Thursday, March 08, 2007

Pictures of Lily

Well, another day, another snow storm, another icy artic blast. Yesterday's snow was probably about 1-2 inches, but it didn't lay very well at my place. Only got a dusting on the grass. Howevever, the Alberta Clipper was in front of an artic air mass, and the mercury in some points in the area was lower than the snow total this morning. Yikes! And double yikes to icy fog! Meaning you pass through a fog bank, and get covered in ice. However, temperatures should return to normal this weekend.

The Cherry Blossom forecast is coming out later this morning. And that's always good news.

Wednesday, March 07, 2007

Fruit Trees

I don't really have room in my garden for any kind of tree, let alone the ones I like, but I still get tempted by fruit trees. It would be nice to have my own apples, instead of hitting up the local orchard. But they are work and take a lot of planning. Pruining is a pain, and the idea of pollinators is rough. And I'm not talking about the bees here. I'm talking about apple-type trees that produce pollen to fertilize the apple tree that you want to bear fruit. Most apples are self-incompatible. Heck, some varieties are completely sterile. Meaning those pretty flowers you see are females that at best, produce fruit. I'm betting it is rough to find apple varieties that will produce pollen.

But luckily, that bane of lawn mowers everywhere, the crabapple can come to your rescue. It seems, that crabapples can pollinate apple trees. And do it for most apples you find in the store. Many orchards plant crabapple trees specifically to pollinate their produce. Or graft a few crabapple branches onto apple trees. Or bring in some crabapple branches.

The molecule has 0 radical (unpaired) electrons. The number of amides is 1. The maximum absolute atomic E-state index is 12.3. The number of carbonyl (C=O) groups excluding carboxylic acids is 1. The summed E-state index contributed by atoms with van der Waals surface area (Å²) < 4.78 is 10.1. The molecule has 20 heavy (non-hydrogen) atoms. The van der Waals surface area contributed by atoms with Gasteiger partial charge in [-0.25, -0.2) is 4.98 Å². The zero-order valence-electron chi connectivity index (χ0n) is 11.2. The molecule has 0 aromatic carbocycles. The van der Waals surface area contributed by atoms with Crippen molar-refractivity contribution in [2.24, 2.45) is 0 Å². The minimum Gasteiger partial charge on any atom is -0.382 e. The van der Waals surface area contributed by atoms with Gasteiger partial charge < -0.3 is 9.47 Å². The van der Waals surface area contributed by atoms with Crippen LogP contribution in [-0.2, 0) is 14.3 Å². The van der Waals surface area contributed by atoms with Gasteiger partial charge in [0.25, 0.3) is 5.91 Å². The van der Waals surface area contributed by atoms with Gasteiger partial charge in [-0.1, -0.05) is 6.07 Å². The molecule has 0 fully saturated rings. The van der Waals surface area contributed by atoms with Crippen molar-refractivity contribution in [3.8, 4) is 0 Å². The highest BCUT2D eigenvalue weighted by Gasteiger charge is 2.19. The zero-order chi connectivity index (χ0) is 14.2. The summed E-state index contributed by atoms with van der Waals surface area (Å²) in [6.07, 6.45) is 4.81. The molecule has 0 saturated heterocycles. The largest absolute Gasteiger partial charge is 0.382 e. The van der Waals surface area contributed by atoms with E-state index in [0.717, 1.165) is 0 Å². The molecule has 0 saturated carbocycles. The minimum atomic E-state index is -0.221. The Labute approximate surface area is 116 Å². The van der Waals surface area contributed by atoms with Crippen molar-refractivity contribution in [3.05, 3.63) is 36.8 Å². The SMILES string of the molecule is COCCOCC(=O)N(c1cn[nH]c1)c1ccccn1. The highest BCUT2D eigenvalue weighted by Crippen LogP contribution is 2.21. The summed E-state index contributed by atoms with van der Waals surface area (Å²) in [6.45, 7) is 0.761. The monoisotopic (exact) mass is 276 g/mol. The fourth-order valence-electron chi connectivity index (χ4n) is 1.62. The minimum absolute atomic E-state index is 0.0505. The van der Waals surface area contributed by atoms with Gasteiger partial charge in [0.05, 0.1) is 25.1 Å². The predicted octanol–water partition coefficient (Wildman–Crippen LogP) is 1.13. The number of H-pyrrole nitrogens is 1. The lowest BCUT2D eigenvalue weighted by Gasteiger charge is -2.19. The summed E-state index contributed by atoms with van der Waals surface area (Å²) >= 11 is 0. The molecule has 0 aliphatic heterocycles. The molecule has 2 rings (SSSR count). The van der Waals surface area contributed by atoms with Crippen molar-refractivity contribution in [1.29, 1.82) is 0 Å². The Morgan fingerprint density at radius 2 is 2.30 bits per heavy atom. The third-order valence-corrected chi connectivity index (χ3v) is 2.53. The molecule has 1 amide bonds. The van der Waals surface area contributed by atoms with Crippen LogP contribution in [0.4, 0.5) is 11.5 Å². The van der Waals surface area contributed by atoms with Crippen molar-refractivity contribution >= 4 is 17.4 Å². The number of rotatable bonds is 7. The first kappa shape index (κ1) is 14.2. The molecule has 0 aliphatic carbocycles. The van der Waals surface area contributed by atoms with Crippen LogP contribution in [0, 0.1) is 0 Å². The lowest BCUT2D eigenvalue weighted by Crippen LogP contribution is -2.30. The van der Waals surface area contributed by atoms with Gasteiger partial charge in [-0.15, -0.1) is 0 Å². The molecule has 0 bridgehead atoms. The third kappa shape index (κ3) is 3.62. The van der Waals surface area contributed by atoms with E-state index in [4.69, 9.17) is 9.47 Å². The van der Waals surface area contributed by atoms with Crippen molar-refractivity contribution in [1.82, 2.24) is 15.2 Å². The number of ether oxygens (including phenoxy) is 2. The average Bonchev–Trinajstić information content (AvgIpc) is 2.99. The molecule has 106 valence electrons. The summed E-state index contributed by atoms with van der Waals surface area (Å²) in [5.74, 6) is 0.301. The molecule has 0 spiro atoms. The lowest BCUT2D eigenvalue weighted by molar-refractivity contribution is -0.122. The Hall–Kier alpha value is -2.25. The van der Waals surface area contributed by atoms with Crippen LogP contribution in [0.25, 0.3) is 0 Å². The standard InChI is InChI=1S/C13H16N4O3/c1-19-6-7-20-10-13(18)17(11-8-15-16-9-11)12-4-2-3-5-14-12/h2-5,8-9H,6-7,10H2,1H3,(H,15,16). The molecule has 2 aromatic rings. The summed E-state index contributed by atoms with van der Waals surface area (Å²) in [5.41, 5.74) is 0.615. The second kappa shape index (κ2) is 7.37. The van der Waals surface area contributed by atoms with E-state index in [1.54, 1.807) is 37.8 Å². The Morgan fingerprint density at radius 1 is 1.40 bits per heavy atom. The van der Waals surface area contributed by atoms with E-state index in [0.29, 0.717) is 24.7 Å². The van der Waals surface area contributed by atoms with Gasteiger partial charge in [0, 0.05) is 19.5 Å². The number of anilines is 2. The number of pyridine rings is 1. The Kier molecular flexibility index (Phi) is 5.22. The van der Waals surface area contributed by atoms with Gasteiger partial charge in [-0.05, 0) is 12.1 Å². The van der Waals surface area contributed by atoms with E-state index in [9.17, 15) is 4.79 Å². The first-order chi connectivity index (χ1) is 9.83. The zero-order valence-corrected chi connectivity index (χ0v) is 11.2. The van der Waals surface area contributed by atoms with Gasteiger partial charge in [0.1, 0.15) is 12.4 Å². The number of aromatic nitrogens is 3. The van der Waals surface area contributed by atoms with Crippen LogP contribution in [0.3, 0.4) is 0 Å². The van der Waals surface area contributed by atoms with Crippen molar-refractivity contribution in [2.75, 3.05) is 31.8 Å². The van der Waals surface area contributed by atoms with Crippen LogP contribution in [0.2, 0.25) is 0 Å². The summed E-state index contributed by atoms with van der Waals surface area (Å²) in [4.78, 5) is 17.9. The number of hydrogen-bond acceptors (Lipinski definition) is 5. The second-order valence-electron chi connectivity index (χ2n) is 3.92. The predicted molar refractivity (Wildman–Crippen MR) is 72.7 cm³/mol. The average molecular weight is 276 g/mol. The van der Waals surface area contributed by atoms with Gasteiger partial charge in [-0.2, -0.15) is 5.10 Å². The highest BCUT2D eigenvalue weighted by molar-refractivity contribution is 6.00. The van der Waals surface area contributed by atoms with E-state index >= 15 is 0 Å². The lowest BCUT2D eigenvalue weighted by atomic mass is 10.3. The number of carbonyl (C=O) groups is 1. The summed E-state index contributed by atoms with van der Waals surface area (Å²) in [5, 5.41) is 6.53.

Pear trees suffer a worse fate. It seems that bees actually prefer dandelions to pear flowers! It seems that pears don't have as much sugar in their pollen as many common weeds, so the bees aren't as attracted to them. Yikes!

Citris are a little easier, even if they can't stand the frost. Some varieties can actually pollinate themselves, with a little help. The popular houseplant varieties can make due with a little human intervention at the proper time. If you are actually up to messing with the flowers.

Tuesday, March 06, 2007

March Winds

Well, the winds are back and so is the cold weather. Windchills in the single digits and talk of snow on Wednesday. This is a picture of my poor rhododendrons from February, but they look just the same this morning.

And I finally took a picture of my flowering maple. It is still blooming. However, the lighting in the afternoon has much to be desired.

I need to buy a nice pot for it and repot it. The companion stalks have all died, so a smaller pot is in order.

Monday, March 05, 2007

Early March Clean Up

Last Friday was the first time since, well, mid-January that I got to open up the windows and air out. It turned a bit chillier on Saturday, but I still got some spring cleaning done. The snow was gone enough to finish mulching the rhododendrons with Christmas tree needles.

And while I was playing with the nippers, I took down the rest of the hosta flower stalks and the dried black-eyed susan flower heads. I figure the birds have already cleaned them out. The daffodils are still green, although there does look to be some frost burn on the leaves. No sign of any other spring bulbs, though.

Thursday, March 01, 2007

Art of Seedlings

Mike McGrath is issuing his seed starting tips, so it must be getting close to time to play with the seeds in the DC region. I'm only starting my Red Velvet sunflowers inside this year, because I'm not a good seed mommy. But sunflower seedlings are highly robust, and I don't trust the birds with them.

Other than that, I only need to prep my milkweed seeds for direct sowing. I probably should have put them directly in the garden last fall, but I didn't think of it then. Most internet sources agree, that they should be vernalized before planting. Which means a couple months in the refridgerator. Anywhere from 20 to 90 days. Yikes! Glad I'm aiming for a May 15th release date. They should go in soon. Then I'll probably do the scarification to help up the odds. I actually have some cleansed sand that I could use.

And, as I learned last year, it is good to plant seedlings as close to the dates as possible. You hit a sweet spot between nest building. I can only figure that birds ripped up last year's milkweed crop to line nests. Most of my seedlings went this route, unfortunately.